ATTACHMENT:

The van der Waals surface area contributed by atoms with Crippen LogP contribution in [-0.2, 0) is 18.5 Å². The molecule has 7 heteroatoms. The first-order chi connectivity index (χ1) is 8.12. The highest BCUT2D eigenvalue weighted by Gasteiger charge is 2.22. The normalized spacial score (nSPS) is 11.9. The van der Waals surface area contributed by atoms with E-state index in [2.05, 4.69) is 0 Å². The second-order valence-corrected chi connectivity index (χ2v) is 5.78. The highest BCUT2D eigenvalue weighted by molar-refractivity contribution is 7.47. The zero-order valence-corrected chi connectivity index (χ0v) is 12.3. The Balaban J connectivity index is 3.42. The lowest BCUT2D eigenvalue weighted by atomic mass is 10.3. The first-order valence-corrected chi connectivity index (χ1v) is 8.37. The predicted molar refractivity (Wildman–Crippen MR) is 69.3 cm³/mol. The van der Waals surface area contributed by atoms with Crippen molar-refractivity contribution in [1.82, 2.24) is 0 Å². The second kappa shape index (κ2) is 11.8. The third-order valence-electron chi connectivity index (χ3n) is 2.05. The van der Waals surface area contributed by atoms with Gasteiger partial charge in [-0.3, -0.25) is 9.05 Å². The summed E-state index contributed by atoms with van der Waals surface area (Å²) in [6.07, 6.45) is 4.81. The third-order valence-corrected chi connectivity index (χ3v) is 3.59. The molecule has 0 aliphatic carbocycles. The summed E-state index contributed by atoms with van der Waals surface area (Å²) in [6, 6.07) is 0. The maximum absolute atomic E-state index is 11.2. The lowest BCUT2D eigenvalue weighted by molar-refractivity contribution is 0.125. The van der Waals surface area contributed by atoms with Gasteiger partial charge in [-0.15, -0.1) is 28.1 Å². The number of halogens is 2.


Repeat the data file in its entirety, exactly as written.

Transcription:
The van der Waals surface area contributed by atoms with Crippen LogP contribution in [-0.2, 0) is 18.5 Å². The molecule has 7 heteroatoms. The first-order chi connectivity index (χ1) is 8.12. The highest BCUT2D eigenvalue weighted by Gasteiger charge is 2.22. The normalized spacial score (nSPS) is 11.9. The van der Waals surface area contributed by atoms with E-state index in [2.05, 4.69) is 0 Å². The second-order valence-corrected chi connectivity index (χ2v) is 5.78. The highest BCUT2D eigenvalue weighted by molar-refractivity contribution is 7.47. The zero-order valence-corrected chi connectivity index (χ0v) is 12.3. The Balaban J connectivity index is 3.42. The lowest BCUT2D eigenvalue weighted by atomic mass is 10.3. The first-order valence-corrected chi connectivity index (χ1v) is 8.37. The predicted molar refractivity (Wildman–Crippen MR) is 69.3 cm³/mol. The van der Waals surface area contributed by atoms with Crippen molar-refractivity contribution in [1.82, 2.24) is 0 Å². The second kappa shape index (κ2) is 11.8. The third-order valence-electron chi connectivity index (χ3n) is 2.05. The van der Waals surface area contributed by atoms with Gasteiger partial charge in [-0.3, -0.25) is 9.05 Å². The summed E-state index contributed by atoms with van der Waals surface area (Å²) in [6.07, 6.45) is 4.81. The third-order valence-corrected chi connectivity index (χ3v) is 3.59. The molecule has 0 aliphatic carbocycles. The summed E-state index contributed by atoms with van der Waals surface area (Å²) in [6, 6.07) is 0. The maximum absolute atomic E-state index is 11.2. The lowest BCUT2D eigenvalue weighted by molar-refractivity contribution is 0.125. The van der Waals surface area contributed by atoms with Gasteiger partial charge in [-0.15, -0.1) is 28.1 Å². The number of halogens is 2.